Robert Newman is turning out to be a very interesting novelist, and The Fountain at the Centre of the World
an interesting novel. Unlike many of his fellow writer-comedians, he appears to be genuinely interested in his craft, regarding his novels not just as vehicles for gags or smart observations, but as structurally and emotionally satisfying objects. But then he always was the cerebral one. The Fountain at the Centre of the World
is certainly worth reading for its qualities as a novel; but it is also worth paying attention to because, in addition to being ambitious and intelligent, it is that rather rare thing, a genuinely political novel. This is not, however, the politics of Westminster or Washington, though it does embody analogous clashes between personal ambitions and ideologies. The politics are those of globalisation and world trade, and it is greatly to Newman's credit that he has ventured as a novelist into an area hitherto mostly the prerogative of polemicists such as Naomi Klein and George Monbiot.
Reduced to its essentials, the plot may seem a little schematic, but this is not such a bad thing when the moral and political issues engendered are so powerful. Chano Salgado, resting Mexican political dissident, whose wife has been murdered by the militia and whose young son Daniel has disappeared, is persuaded by old comrades to come to life and destroy the pipelines through which a (bad) Global Corporation is sucking up a community's groundwater. From his acceptance of the job flow enormous consequences. Meanwhile, in London, Chano's brother, adopted by a British couple and known to himself as Evan Hatch, is a PR executive working to promote the interests of precisely the corporate entities opposed by Chano and his cohort. The formal structure of the book entails a double curve as these two main characters converge inexorably on the World Trade Organisation talks in Seattle in 1999. Besides these two protagonists, Newman peoples his novel with a richly variegated cast of capitalists and anticapitalists whose combined purpose is to propel the brothers on the way to their fateful meeting but who also manage to maintain their own vigorous and independent life in the margins. Like the fountain of the title, an ordinary Mexican village fountain which is at the same time a seismograph, symbolically "responding minutely to everything that's going on everywhere on earth", they determine the moral compass of this remarkable story. --Robin Davidson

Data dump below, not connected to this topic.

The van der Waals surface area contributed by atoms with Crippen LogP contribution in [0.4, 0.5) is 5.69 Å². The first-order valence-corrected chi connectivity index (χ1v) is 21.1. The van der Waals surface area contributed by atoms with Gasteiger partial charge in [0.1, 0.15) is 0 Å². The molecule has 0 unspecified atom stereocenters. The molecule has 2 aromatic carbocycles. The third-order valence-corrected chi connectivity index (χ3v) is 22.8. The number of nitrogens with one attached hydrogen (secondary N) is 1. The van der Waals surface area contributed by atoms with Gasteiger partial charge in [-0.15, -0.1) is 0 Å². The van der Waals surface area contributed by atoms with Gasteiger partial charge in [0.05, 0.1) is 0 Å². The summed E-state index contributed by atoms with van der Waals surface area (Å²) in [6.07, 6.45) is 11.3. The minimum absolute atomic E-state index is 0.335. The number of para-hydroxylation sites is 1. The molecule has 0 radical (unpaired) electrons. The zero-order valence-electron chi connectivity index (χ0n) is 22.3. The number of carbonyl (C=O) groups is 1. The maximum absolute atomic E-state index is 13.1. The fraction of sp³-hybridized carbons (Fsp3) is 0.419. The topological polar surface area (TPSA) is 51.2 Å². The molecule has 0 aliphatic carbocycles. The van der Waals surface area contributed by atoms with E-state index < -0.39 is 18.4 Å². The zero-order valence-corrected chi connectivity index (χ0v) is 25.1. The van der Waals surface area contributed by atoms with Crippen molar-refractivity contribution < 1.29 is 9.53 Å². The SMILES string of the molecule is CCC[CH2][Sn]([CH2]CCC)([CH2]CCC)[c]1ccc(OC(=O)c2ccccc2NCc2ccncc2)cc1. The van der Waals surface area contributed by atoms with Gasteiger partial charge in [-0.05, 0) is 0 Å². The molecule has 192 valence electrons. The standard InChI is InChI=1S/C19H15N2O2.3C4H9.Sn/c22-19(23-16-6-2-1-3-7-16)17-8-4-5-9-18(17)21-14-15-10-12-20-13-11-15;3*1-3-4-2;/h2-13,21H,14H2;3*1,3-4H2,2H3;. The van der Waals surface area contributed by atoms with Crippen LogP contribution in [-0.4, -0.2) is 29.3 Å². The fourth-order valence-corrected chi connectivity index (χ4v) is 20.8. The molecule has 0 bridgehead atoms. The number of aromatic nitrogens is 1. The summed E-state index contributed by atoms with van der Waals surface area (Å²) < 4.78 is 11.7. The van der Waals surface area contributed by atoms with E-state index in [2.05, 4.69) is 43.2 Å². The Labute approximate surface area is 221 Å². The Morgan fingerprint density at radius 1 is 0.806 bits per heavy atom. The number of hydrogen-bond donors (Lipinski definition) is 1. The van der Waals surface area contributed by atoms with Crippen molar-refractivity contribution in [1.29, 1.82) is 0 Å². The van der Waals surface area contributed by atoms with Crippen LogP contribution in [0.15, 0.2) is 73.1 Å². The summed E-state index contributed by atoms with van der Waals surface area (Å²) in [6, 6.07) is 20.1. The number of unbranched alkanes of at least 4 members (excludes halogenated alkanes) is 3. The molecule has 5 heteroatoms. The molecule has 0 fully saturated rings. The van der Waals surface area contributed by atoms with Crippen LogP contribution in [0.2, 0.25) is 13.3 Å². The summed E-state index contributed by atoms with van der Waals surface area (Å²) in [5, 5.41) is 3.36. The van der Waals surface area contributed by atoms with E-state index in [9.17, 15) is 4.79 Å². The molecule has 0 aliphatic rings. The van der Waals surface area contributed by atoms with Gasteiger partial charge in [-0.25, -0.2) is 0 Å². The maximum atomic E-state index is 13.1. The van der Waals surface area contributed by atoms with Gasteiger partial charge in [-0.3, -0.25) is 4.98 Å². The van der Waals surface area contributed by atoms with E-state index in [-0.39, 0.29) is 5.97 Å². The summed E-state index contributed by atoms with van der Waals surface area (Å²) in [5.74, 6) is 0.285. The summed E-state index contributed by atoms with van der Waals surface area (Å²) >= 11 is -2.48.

"... a sublimely frisky novel ... it reads like what you'd get if Tom Wolfe climbed inside the head of Noam Chomsky." -- New York Times "...the talismanic Catch-22 of the antiglobalization protest movement, the fictional complement to Naomi Klein's influential treatise No Logo. Expect to see copies of it peeking out of battered rucksacks from Berkeley to Burlington... startlingly vivid... who is this guy?" - The New York Times "makes a lot of British fiction seem rather tender-minded in comparison." -Guardian "[A] wonderful, big-hearted, textured, funny, moral and deeply unfashionable book." - Guardian Weekend "[An] epic novel... full of incedent, emotion and polemic... an expansive, fluid and moving story." - Independent on Sunday "A] testimonial to Newman's formidable range, intelligence and talent." - Publishers' Weekly "Could this herald the resuscitation of the English 'literary political novel', almost dead in the water since the best work of Malcolm Lowry and Graham Greene"... [Newman] has... taken a rare risk... to remind us how the personal is political and vice versa." - Independent
--This text refers to an out of print or unavailable edition of this title.